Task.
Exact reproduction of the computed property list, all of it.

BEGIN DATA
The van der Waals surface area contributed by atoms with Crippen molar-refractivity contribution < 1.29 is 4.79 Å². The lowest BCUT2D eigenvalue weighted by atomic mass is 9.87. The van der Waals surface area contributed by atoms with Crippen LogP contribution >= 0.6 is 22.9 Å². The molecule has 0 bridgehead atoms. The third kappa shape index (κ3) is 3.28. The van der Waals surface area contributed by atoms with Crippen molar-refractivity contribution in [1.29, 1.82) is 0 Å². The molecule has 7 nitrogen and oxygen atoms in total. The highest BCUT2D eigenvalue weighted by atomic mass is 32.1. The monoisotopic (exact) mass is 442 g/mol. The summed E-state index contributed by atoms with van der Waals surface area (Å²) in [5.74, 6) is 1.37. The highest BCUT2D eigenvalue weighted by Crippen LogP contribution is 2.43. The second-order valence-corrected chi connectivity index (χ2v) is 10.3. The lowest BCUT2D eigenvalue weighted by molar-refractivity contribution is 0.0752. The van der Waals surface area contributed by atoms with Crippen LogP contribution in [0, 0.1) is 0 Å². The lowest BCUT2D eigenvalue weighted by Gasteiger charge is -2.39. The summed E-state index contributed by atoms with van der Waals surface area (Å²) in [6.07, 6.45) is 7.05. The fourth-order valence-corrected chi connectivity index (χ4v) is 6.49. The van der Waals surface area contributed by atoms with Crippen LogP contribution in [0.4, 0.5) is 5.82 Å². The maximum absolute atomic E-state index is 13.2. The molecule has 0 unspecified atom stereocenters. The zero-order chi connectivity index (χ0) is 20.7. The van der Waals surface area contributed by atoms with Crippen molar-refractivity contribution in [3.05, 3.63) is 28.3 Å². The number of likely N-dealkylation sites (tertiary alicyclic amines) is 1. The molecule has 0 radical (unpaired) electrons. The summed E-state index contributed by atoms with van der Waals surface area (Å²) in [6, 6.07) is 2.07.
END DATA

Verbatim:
The van der Waals surface area contributed by atoms with Crippen molar-refractivity contribution < 1.29 is 4.79 Å². The lowest BCUT2D eigenvalue weighted by atomic mass is 9.87. The van der Waals surface area contributed by atoms with Crippen LogP contribution >= 0.6 is 22.9 Å². The molecule has 0 bridgehead atoms. The third kappa shape index (κ3) is 3.28. The van der Waals surface area contributed by atoms with Crippen molar-refractivity contribution in [1.29, 1.82) is 0 Å². The molecule has 7 nitrogen and oxygen atoms in total. The highest BCUT2D eigenvalue weighted by atomic mass is 32.1. The monoisotopic (exact) mass is 442 g/mol. The summed E-state index contributed by atoms with van der Waals surface area (Å²) in [5.74, 6) is 1.37. The highest BCUT2D eigenvalue weighted by Crippen LogP contribution is 2.43. The second-order valence-corrected chi connectivity index (χ2v) is 10.3. The lowest BCUT2D eigenvalue weighted by molar-refractivity contribution is 0.0752. The van der Waals surface area contributed by atoms with Crippen LogP contribution in [0, 0.1) is 0 Å². The lowest BCUT2D eigenvalue weighted by Gasteiger charge is -2.39. The summed E-state index contributed by atoms with van der Waals surface area (Å²) in [6.07, 6.45) is 7.05. The fourth-order valence-corrected chi connectivity index (χ4v) is 6.49. The van der Waals surface area contributed by atoms with Crippen LogP contribution in [0.4, 0.5) is 5.82 Å². The maximum absolute atomic E-state index is 13.2. The molecule has 0 unspecified atom stereocenters. The zero-order chi connectivity index (χ0) is 20.7. The van der Waals surface area contributed by atoms with Crippen molar-refractivity contribution in [3.05, 3.63) is 28.3 Å². The number of likely N-dealkylation sites (tertiary alicyclic amines) is 1. The molecule has 0 radical (unpaired) electrons. The summed E-state index contributed by atoms with van der Waals surface area (Å²) in [6, 6.07) is 2.07.